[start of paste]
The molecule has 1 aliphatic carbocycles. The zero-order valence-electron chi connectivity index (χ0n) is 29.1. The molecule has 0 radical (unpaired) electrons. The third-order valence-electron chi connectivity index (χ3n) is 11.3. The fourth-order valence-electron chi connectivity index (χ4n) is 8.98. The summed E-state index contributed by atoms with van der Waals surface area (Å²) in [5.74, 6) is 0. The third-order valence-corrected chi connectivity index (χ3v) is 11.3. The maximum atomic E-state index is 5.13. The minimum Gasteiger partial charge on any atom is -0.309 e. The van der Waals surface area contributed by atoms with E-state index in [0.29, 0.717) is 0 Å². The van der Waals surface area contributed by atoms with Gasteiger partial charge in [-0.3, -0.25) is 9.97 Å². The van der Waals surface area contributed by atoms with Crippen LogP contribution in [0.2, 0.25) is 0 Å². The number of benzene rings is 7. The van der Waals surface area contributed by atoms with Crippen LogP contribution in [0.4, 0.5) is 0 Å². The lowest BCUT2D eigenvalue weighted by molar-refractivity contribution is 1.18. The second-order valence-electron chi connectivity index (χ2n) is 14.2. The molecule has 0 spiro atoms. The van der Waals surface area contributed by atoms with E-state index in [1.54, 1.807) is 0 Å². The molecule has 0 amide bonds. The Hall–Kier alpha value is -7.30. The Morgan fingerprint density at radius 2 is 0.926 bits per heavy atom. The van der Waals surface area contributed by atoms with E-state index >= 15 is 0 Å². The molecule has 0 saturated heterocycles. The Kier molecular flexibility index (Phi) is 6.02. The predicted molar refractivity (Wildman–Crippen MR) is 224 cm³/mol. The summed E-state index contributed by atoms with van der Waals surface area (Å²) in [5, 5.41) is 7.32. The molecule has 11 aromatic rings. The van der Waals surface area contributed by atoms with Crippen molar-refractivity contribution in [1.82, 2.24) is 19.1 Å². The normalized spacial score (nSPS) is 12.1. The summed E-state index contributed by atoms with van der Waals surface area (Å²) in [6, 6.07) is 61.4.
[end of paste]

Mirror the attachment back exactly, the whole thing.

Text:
The molecule has 1 aliphatic carbocycles. The zero-order valence-electron chi connectivity index (χ0n) is 29.1. The molecule has 0 radical (unpaired) electrons. The third-order valence-electron chi connectivity index (χ3n) is 11.3. The fourth-order valence-electron chi connectivity index (χ4n) is 8.98. The summed E-state index contributed by atoms with van der Waals surface area (Å²) in [5.74, 6) is 0. The third-order valence-corrected chi connectivity index (χ3v) is 11.3. The maximum atomic E-state index is 5.13. The minimum Gasteiger partial charge on any atom is -0.309 e. The van der Waals surface area contributed by atoms with E-state index in [0.29, 0.717) is 0 Å². The van der Waals surface area contributed by atoms with Gasteiger partial charge in [-0.3, -0.25) is 9.97 Å². The van der Waals surface area contributed by atoms with Crippen LogP contribution in [0.2, 0.25) is 0 Å². The number of benzene rings is 7. The van der Waals surface area contributed by atoms with Crippen LogP contribution in [0.4, 0.5) is 0 Å². The lowest BCUT2D eigenvalue weighted by molar-refractivity contribution is 1.18. The second-order valence-electron chi connectivity index (χ2n) is 14.2. The molecule has 0 spiro atoms. The van der Waals surface area contributed by atoms with E-state index in [1.54, 1.807) is 0 Å². The molecule has 0 amide bonds. The Hall–Kier alpha value is -7.30. The Morgan fingerprint density at radius 2 is 0.926 bits per heavy atom. The van der Waals surface area contributed by atoms with E-state index >= 15 is 0 Å². The molecule has 0 saturated heterocycles. The Kier molecular flexibility index (Phi) is 6.02. The predicted molar refractivity (Wildman–Crippen MR) is 224 cm³/mol. The summed E-state index contributed by atoms with van der Waals surface area (Å²) in [5, 5.41) is 7.32. The molecule has 11 aromatic rings. The van der Waals surface area contributed by atoms with Crippen molar-refractivity contribution in [1.82, 2.24) is 19.1 Å². The normalized spacial score (nSPS) is 12.1. The summed E-state index contributed by atoms with van der Waals surface area (Å²) in [6, 6.07) is 61.4.